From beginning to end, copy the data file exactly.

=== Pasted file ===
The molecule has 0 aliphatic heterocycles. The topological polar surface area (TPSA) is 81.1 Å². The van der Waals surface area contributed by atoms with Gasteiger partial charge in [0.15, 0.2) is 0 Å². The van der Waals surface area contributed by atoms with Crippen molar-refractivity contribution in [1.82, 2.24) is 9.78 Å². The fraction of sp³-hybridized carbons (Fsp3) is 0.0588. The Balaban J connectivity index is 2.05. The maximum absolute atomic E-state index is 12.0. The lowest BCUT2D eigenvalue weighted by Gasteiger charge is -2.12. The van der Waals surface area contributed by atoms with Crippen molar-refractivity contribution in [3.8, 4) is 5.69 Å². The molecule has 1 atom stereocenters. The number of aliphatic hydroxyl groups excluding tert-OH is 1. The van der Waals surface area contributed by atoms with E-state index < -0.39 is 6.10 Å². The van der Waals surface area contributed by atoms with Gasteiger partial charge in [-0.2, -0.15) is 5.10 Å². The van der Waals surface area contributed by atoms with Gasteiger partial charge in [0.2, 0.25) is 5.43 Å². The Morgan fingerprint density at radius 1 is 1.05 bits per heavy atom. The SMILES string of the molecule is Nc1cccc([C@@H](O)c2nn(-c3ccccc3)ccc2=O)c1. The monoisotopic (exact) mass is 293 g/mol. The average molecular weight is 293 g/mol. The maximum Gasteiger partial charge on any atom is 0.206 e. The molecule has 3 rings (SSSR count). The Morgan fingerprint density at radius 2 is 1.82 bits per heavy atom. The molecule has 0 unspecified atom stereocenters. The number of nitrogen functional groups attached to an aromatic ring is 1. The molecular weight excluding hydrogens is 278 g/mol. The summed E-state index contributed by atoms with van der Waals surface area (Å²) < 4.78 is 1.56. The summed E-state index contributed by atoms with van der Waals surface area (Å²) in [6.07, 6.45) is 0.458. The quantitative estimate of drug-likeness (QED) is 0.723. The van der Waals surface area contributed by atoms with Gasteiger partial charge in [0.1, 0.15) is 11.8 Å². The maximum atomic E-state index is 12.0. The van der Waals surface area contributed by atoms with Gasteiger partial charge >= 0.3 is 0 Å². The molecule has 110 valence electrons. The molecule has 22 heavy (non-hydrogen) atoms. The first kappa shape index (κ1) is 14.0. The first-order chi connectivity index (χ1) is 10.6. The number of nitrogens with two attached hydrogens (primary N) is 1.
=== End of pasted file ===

The molecule has 0 aliphatic heterocycles. The topological polar surface area (TPSA) is 81.1 Å². The van der Waals surface area contributed by atoms with Gasteiger partial charge in [0.15, 0.2) is 0 Å². The van der Waals surface area contributed by atoms with Crippen molar-refractivity contribution in [1.82, 2.24) is 9.78 Å². The fraction of sp³-hybridized carbons (Fsp3) is 0.0588. The Balaban J connectivity index is 2.05. The maximum absolute atomic E-state index is 12.0. The lowest BCUT2D eigenvalue weighted by Gasteiger charge is -2.12. The van der Waals surface area contributed by atoms with Crippen molar-refractivity contribution in [3.8, 4) is 5.69 Å². The molecule has 1 atom stereocenters. The number of aliphatic hydroxyl groups excluding tert-OH is 1. The van der Waals surface area contributed by atoms with E-state index < -0.39 is 6.10 Å². The van der Waals surface area contributed by atoms with Gasteiger partial charge in [-0.2, -0.15) is 5.10 Å². The van der Waals surface area contributed by atoms with Gasteiger partial charge in [0.2, 0.25) is 5.43 Å². The Morgan fingerprint density at radius 1 is 1.05 bits per heavy atom. The SMILES string of the molecule is Nc1cccc([C@@H](O)c2nn(-c3ccccc3)ccc2=O)c1. The monoisotopic (exact) mass is 293 g/mol. The average molecular weight is 293 g/mol. The maximum Gasteiger partial charge on any atom is 0.206 e. The molecule has 3 rings (SSSR count). The Morgan fingerprint density at radius 2 is 1.82 bits per heavy atom. The molecule has 0 unspecified atom stereocenters. The number of nitrogen functional groups attached to an aromatic ring is 1. The molecular weight excluding hydrogens is 278 g/mol. The summed E-state index contributed by atoms with van der Waals surface area (Å²) < 4.78 is 1.56. The summed E-state index contributed by atoms with van der Waals surface area (Å²) in [6.07, 6.45) is 0.458. The quantitative estimate of drug-likeness (QED) is 0.723. The van der Waals surface area contributed by atoms with Gasteiger partial charge in [0.1, 0.15) is 11.8 Å². The maximum atomic E-state index is 12.0. The van der Waals surface area contributed by atoms with Gasteiger partial charge >= 0.3 is 0 Å². The molecule has 110 valence electrons. The molecule has 22 heavy (non-hydrogen) atoms. The first kappa shape index (κ1) is 14.0. The first-order chi connectivity index (χ1) is 10.6. The number of nitrogens with two attached hydrogens (primary N) is 1.